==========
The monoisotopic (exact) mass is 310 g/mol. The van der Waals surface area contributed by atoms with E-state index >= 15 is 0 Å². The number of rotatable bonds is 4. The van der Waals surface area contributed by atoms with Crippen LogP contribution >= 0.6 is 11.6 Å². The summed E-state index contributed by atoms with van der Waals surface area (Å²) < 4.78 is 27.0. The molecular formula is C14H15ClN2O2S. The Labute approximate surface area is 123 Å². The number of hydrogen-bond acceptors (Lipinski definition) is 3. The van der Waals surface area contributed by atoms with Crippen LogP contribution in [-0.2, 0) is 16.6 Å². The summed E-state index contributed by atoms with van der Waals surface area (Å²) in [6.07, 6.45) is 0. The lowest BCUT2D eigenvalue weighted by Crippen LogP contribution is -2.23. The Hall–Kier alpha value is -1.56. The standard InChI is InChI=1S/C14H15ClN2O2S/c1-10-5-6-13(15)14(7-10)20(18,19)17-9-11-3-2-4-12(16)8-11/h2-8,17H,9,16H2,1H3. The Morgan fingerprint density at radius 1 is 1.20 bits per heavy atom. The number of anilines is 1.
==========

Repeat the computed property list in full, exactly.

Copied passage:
The monoisotopic (exact) mass is 310 g/mol. The van der Waals surface area contributed by atoms with E-state index >= 15 is 0 Å². The number of rotatable bonds is 4. The van der Waals surface area contributed by atoms with Crippen LogP contribution >= 0.6 is 11.6 Å². The summed E-state index contributed by atoms with van der Waals surface area (Å²) < 4.78 is 27.0. The molecular formula is C14H15ClN2O2S. The Labute approximate surface area is 123 Å². The number of hydrogen-bond acceptors (Lipinski definition) is 3. The van der Waals surface area contributed by atoms with Crippen LogP contribution in [-0.2, 0) is 16.6 Å². The summed E-state index contributed by atoms with van der Waals surface area (Å²) in [6.07, 6.45) is 0. The lowest BCUT2D eigenvalue weighted by Crippen LogP contribution is -2.23. The Hall–Kier alpha value is -1.56. The standard InChI is InChI=1S/C14H15ClN2O2S/c1-10-5-6-13(15)14(7-10)20(18,19)17-9-11-3-2-4-12(16)8-11/h2-8,17H,9,16H2,1H3. The Morgan fingerprint density at radius 1 is 1.20 bits per heavy atom. The number of anilines is 1.